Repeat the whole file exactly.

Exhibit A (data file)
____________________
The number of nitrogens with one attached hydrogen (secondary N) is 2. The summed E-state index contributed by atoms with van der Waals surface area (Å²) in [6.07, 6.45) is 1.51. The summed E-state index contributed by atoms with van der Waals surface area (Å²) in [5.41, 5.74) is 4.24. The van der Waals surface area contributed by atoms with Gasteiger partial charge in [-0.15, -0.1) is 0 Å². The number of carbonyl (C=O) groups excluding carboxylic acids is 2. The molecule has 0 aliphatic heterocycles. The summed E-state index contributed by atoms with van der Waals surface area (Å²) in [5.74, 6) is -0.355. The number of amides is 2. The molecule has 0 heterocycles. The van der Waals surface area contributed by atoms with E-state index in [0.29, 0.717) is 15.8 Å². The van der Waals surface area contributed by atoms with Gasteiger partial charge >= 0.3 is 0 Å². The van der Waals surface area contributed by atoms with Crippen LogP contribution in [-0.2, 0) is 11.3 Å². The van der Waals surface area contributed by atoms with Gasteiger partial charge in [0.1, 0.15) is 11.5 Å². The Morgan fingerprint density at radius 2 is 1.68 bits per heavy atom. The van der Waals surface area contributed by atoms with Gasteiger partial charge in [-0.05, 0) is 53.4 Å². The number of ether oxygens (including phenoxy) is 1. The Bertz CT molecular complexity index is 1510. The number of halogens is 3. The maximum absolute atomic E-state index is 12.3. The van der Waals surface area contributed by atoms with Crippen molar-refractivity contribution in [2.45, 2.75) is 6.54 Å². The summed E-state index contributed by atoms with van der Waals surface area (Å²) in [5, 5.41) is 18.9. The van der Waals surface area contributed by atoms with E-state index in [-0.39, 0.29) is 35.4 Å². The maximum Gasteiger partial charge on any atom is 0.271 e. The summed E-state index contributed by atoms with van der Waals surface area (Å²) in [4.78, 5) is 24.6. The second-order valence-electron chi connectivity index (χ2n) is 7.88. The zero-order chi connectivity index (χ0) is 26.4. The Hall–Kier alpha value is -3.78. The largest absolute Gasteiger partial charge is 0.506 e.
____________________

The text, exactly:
The number of nitrogens with one attached hydrogen (secondary N) is 2. The summed E-state index contributed by atoms with van der Waals surface area (Å²) in [6.07, 6.45) is 1.51. The summed E-state index contributed by atoms with van der Waals surface area (Å²) in [5.41, 5.74) is 4.24. The van der Waals surface area contributed by atoms with Gasteiger partial charge in [-0.15, -0.1) is 0 Å². The number of carbonyl (C=O) groups excluding carboxylic acids is 2. The molecule has 0 aliphatic heterocycles. The summed E-state index contributed by atoms with van der Waals surface area (Å²) in [5.74, 6) is -0.355. The number of amides is 2. The molecule has 0 heterocycles. The van der Waals surface area contributed by atoms with E-state index in [0.29, 0.717) is 15.8 Å². The van der Waals surface area contributed by atoms with Gasteiger partial charge >= 0.3 is 0 Å². The van der Waals surface area contributed by atoms with Crippen LogP contribution in [-0.2, 0) is 11.3 Å². The van der Waals surface area contributed by atoms with Gasteiger partial charge in [0.1, 0.15) is 11.5 Å². The Morgan fingerprint density at radius 2 is 1.68 bits per heavy atom. The van der Waals surface area contributed by atoms with Gasteiger partial charge in [-0.05, 0) is 53.4 Å². The number of ether oxygens (including phenoxy) is 1. The Bertz CT molecular complexity index is 1510. The number of halogens is 3. The maximum absolute atomic E-state index is 12.3. The van der Waals surface area contributed by atoms with Crippen molar-refractivity contribution in [2.45, 2.75) is 6.54 Å². The summed E-state index contributed by atoms with van der Waals surface area (Å²) in [5, 5.41) is 18.9. The van der Waals surface area contributed by atoms with E-state index in [-0.39, 0.29) is 35.4 Å². The maximum Gasteiger partial charge on any atom is 0.271 e. The summed E-state index contributed by atoms with van der Waals surface area (Å²) in [4.78, 5) is 24.6. The second-order valence-electron chi connectivity index (χ2n) is 7.88. The zero-order chi connectivity index (χ0) is 26.4. The Hall–Kier alpha value is -3.78. The largest absolute Gasteiger partial charge is 0.506 e.